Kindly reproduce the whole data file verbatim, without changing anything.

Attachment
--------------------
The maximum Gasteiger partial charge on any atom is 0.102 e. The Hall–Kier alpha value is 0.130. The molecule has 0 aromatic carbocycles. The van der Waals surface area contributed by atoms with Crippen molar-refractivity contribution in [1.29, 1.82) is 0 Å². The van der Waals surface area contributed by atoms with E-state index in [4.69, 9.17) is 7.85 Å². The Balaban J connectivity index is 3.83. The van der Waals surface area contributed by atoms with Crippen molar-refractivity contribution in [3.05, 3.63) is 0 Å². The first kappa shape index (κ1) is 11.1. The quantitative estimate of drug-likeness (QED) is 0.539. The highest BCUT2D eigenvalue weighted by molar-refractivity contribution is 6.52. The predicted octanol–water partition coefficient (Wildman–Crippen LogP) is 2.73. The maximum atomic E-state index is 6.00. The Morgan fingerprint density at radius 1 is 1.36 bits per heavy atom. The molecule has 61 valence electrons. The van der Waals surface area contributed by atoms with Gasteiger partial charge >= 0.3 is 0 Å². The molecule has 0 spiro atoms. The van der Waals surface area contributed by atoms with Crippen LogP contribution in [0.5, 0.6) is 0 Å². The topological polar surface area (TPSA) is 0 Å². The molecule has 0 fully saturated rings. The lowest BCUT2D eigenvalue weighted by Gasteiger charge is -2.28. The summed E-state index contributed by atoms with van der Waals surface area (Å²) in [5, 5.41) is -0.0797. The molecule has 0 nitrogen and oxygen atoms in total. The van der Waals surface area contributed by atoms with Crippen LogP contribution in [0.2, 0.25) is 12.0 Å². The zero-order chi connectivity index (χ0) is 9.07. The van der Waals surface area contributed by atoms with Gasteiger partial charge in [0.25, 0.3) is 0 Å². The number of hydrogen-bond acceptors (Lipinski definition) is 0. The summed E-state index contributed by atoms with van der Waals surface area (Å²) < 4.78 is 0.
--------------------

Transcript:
The maximum Gasteiger partial charge on any atom is 0.102 e. The Hall–Kier alpha value is 0.130. The molecule has 0 aromatic carbocycles. The van der Waals surface area contributed by atoms with Crippen molar-refractivity contribution in [1.29, 1.82) is 0 Å². The van der Waals surface area contributed by atoms with E-state index in [4.69, 9.17) is 7.85 Å². The Balaban J connectivity index is 3.83. The van der Waals surface area contributed by atoms with Crippen molar-refractivity contribution in [3.05, 3.63) is 0 Å². The first kappa shape index (κ1) is 11.1. The quantitative estimate of drug-likeness (QED) is 0.539. The highest BCUT2D eigenvalue weighted by molar-refractivity contribution is 6.52. The predicted octanol–water partition coefficient (Wildman–Crippen LogP) is 2.73. The maximum atomic E-state index is 6.00. The Morgan fingerprint density at radius 1 is 1.36 bits per heavy atom. The molecule has 61 valence electrons. The van der Waals surface area contributed by atoms with Gasteiger partial charge >= 0.3 is 0 Å². The molecule has 0 spiro atoms. The van der Waals surface area contributed by atoms with Crippen LogP contribution in [0.5, 0.6) is 0 Å². The topological polar surface area (TPSA) is 0 Å². The molecule has 0 fully saturated rings. The lowest BCUT2D eigenvalue weighted by Gasteiger charge is -2.28. The summed E-state index contributed by atoms with van der Waals surface area (Å²) in [5, 5.41) is -0.0797. The molecule has 0 nitrogen and oxygen atoms in total. The van der Waals surface area contributed by atoms with Crippen LogP contribution in [0.2, 0.25) is 12.0 Å². The zero-order chi connectivity index (χ0) is 9.07. The van der Waals surface area contributed by atoms with Gasteiger partial charge in [0.25, 0.3) is 0 Å². The number of hydrogen-bond acceptors (Lipinski definition) is 0. The summed E-state index contributed by atoms with van der Waals surface area (Å²) < 4.78 is 0.